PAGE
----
Originally posted on Fox Sports Southwest  |  Last updated 1/18/12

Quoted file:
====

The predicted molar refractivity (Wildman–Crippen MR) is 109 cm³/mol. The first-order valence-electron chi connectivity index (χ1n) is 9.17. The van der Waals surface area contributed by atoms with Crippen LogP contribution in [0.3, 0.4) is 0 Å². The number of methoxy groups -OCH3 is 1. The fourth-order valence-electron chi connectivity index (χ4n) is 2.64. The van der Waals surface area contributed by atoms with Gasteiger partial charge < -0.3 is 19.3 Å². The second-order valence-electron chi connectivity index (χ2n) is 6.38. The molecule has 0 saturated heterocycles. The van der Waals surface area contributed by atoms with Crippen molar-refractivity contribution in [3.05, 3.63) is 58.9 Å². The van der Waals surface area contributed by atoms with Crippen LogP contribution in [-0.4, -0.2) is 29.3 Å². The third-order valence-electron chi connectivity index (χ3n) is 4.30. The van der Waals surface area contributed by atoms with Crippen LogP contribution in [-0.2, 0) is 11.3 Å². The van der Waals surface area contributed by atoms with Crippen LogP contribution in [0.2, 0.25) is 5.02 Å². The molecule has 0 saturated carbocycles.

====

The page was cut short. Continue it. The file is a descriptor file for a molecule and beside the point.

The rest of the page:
ARLINGTON, Texas It took until the final hour ofthe negotiating period, but the Texas Rangers finally have the starting pitcherthey've been coveting for years. Texas agreed to terms with Japanese right-hander Yu Darvish on a six-year dealWednesday afternoon, just ahead of a 4 p.m. deadline to get the agreement done.Darvish will earn 60 million over six years, but has the ability to opt outafter five. Plus, Texas still has to pay the 51.7 million posting fee to theHokkaido Nippon Ham Fighters for Darvish. It's money the club believes is well spent for a pitcher it believes can be aNo. 1 starter. "It's not fair for me to say I see him as the No. 1, but he certainly hasthe potential," club president Nolan Ryan said. "I don't want to putthat kind of pressure on him, but he's very unique." Darvish, 25, will have his introductory news conference Friday at RangersBallpark in Arlington. Based on his resume alone, the expectations figure to besky high. The two-time Pacific League MVP is 93-38 with a 1.99 ERA. He's thebiggest star in Japan and the Rangers hope he slides right into a rotation thatwill be looking to guide Texas to a third-consecutive World Series trip. While hell get his introduction in Texas Friday, the Rangers already knowplenty about Darvish. "We saw a guy we felt was built to pitch innings," Texas generalmanager Jon Daniels said. "It's a classic pitcher's build. He has a realcommitment to his conditioning and work ethic. We think he can pitch innings ata high caliber for a large amount of time." Where he slides into the Texas rotations remains to be seen, but his newteammates are excited about the addition. "We're glad to have him on board," left-hander Derek Holland said."We've got another pitcher for the rotation. Hopefully it works outbecause we're excited to have him as part of the team. What I've seen ofhim so far is very impressive." While the Rangers were impressed enough to make a huge financial commitment toDarvish, the feeling was mutual. Darvish wanted the Rangers to win the postingfor him because of the way they treated him and his family. The fact Texas hasbecome a baseball power didn't hurt matters either. "The Rangers, more than any other team, showed great not only interest inscouting him, but a lot of personal time in developing a relationship with himover the last couple of years through all their scouts that visited him inJapan," Darvishs agent Arn Tellem said. "There was an instantconnection between Yu and his family and the Ranger organization that enduredthrough these negotiations." As good as Darvish was in Japan, the Rangers still feel he can get better. Ryan said working withpitching coach Mike Maddux will be a bonus. Darvish, who can throw as many asseven pitches, also will have a chance to refine his pitching repertoire withTexas. One thing the club doesn't want Darvish to do is come in thinking he has to bethe savior for the rotation. Texas already has four starters who reached doublefigures in victories last season. That may be the only real obstacle Darvish has. "We're just looking for him to come into spring training, get in a routineand do what he does," Daniels said. "We're not looking for a savior.Just by the nature of this process, the international side of it, the attentionthat's going to be on it, there are going to be some expectations that come withthat. We're certainly not going to add to that."
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